Recently I had the chance to interview Raffi, yes – that Raffi! The interview was yet another surreal reminder that I’m now an adult and, even weirder, a parent.
Prior to our chat, I read his book Lightweb Darkweb: Three Reasons To Reform Social Media Before It Re-Forms Us and it’s kept me thinking ever since. The book is an exploration of the impacts of technology which he asserts can be both good (which he coins the lightweb) and bad (the darkweb). I am one of those parents who take the perspective – everything in moderation. But his book really challenged my perception that a little bit of technology won’t do any harm.
In the book, he presents three arguments for why we should, on both a personal level and a societal level, limit or minimize our children’s exposure to InfoTech. If you are a parent, I highly recommend this book because it will either change your perceptions on technology or further reinforce your perception that technology can wait. This book made me think about what I can do as a parent to affect how and when my child interacts with technology.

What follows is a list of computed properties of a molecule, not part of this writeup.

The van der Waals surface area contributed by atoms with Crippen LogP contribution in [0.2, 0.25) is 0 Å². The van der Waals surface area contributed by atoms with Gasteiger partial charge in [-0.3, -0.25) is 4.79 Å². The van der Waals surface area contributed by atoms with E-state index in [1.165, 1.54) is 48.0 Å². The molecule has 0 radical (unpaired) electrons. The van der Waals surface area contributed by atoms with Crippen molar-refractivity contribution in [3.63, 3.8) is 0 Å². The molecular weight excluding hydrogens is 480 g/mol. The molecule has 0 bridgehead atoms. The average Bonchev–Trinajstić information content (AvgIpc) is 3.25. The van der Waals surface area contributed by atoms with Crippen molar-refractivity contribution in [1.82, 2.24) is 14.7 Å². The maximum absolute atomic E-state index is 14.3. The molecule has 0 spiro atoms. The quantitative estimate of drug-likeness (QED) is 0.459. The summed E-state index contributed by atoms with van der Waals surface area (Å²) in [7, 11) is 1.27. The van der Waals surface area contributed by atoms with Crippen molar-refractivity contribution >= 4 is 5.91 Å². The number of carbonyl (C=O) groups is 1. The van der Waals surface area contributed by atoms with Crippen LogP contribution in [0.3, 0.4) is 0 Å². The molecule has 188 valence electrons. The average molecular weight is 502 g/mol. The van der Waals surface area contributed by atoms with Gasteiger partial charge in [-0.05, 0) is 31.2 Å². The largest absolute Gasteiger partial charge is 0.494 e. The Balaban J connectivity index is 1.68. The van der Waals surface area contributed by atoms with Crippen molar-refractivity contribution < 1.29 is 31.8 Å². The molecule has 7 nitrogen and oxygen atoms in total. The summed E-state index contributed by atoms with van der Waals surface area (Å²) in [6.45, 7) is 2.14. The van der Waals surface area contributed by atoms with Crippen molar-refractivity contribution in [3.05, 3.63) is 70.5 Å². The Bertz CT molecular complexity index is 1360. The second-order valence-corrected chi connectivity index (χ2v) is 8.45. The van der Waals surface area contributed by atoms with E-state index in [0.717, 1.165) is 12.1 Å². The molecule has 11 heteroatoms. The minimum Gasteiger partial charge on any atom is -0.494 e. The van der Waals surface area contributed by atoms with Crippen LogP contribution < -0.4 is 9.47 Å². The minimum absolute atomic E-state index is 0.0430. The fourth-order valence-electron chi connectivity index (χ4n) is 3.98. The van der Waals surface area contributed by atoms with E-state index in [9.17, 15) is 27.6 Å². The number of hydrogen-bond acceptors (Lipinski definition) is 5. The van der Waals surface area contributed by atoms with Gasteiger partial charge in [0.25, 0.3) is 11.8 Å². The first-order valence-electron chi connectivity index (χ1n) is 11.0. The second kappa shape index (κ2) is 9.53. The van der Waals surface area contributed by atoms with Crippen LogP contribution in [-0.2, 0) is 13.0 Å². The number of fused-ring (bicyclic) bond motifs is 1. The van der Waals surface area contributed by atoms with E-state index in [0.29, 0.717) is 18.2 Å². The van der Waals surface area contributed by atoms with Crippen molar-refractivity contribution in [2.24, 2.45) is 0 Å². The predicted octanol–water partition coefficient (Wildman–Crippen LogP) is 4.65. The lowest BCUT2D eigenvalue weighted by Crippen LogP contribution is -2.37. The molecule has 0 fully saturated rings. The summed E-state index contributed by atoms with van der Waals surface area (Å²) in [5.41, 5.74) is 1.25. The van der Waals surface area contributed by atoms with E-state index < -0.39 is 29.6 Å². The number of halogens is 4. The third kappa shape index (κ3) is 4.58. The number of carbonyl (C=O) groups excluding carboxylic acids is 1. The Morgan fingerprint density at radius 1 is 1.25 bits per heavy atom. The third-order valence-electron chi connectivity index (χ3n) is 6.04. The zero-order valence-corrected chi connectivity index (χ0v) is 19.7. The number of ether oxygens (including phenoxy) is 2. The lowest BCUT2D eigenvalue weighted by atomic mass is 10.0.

The timing was good too, because it was becoming a daily struggle to keep my little one from grabbing, crying for and trying to get my phone. Since reading his book, I’ve phased out the computer completely (Bye bye YouTube videos), the phone is out less often when my little one is around and I reinforce that “it’s mommy’s phone, not a toy.” And you know what, it’s working!
Here are some excerpts from our chat:
What was the inspiration or motivation behind the book?